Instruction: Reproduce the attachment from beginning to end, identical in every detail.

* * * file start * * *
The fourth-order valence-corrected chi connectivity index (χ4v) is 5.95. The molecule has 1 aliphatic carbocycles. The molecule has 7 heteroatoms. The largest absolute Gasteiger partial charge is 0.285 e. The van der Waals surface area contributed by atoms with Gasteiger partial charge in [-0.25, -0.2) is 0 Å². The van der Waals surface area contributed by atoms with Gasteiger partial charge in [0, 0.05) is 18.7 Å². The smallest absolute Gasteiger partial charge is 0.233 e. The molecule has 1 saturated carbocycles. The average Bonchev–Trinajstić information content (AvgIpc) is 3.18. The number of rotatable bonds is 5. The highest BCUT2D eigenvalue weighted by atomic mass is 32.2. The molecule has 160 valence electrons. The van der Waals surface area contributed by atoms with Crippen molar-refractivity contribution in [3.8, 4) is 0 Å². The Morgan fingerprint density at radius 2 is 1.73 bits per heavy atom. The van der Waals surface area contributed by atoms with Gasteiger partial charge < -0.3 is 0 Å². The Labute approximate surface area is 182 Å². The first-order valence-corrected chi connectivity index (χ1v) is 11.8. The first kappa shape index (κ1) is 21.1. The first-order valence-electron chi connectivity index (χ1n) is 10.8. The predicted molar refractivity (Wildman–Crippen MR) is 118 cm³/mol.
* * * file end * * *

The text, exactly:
The fourth-order valence-corrected chi connectivity index (χ4v) is 5.95. The molecule has 1 aliphatic carbocycles. The molecule has 7 heteroatoms. The largest absolute Gasteiger partial charge is 0.285 e. The van der Waals surface area contributed by atoms with Gasteiger partial charge in [-0.25, -0.2) is 0 Å². The van der Waals surface area contributed by atoms with Gasteiger partial charge in [0, 0.05) is 18.7 Å². The smallest absolute Gasteiger partial charge is 0.233 e. The molecule has 1 saturated carbocycles. The average Bonchev–Trinajstić information content (AvgIpc) is 3.18. The number of rotatable bonds is 5. The highest BCUT2D eigenvalue weighted by atomic mass is 32.2. The molecule has 160 valence electrons. The van der Waals surface area contributed by atoms with Crippen molar-refractivity contribution in [3.8, 4) is 0 Å². The Morgan fingerprint density at radius 2 is 1.73 bits per heavy atom. The van der Waals surface area contributed by atoms with Gasteiger partial charge < -0.3 is 0 Å². The Labute approximate surface area is 182 Å². The first-order valence-corrected chi connectivity index (χ1v) is 11.8. The first kappa shape index (κ1) is 21.1. The first-order valence-electron chi connectivity index (χ1n) is 10.8. The predicted molar refractivity (Wildman–Crippen MR) is 118 cm³/mol.